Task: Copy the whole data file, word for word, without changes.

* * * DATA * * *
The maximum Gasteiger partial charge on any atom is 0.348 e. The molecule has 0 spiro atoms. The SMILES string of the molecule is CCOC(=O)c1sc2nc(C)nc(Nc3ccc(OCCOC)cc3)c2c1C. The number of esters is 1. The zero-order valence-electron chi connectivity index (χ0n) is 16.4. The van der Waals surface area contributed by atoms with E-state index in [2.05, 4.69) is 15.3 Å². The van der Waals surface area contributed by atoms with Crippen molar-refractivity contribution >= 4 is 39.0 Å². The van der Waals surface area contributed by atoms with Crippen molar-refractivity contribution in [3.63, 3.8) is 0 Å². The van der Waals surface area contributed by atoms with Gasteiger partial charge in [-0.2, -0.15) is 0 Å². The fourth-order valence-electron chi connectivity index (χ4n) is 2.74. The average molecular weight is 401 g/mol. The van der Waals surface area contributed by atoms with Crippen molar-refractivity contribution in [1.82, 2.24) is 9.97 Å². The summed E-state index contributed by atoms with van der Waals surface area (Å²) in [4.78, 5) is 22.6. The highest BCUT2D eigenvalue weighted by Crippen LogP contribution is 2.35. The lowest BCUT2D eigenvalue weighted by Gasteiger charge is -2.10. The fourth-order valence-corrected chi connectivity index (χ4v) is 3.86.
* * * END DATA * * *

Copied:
The maximum Gasteiger partial charge on any atom is 0.348 e. The molecule has 0 spiro atoms. The SMILES string of the molecule is CCOC(=O)c1sc2nc(C)nc(Nc3ccc(OCCOC)cc3)c2c1C. The number of esters is 1. The zero-order valence-electron chi connectivity index (χ0n) is 16.4. The van der Waals surface area contributed by atoms with E-state index in [2.05, 4.69) is 15.3 Å². The van der Waals surface area contributed by atoms with Crippen molar-refractivity contribution >= 4 is 39.0 Å². The van der Waals surface area contributed by atoms with Crippen molar-refractivity contribution in [3.63, 3.8) is 0 Å². The van der Waals surface area contributed by atoms with Gasteiger partial charge in [-0.2, -0.15) is 0 Å². The fourth-order valence-electron chi connectivity index (χ4n) is 2.74. The average molecular weight is 401 g/mol. The van der Waals surface area contributed by atoms with Crippen molar-refractivity contribution in [1.82, 2.24) is 9.97 Å². The summed E-state index contributed by atoms with van der Waals surface area (Å²) in [4.78, 5) is 22.6. The highest BCUT2D eigenvalue weighted by Crippen LogP contribution is 2.35. The lowest BCUT2D eigenvalue weighted by Gasteiger charge is -2.10. The fourth-order valence-corrected chi connectivity index (χ4v) is 3.86.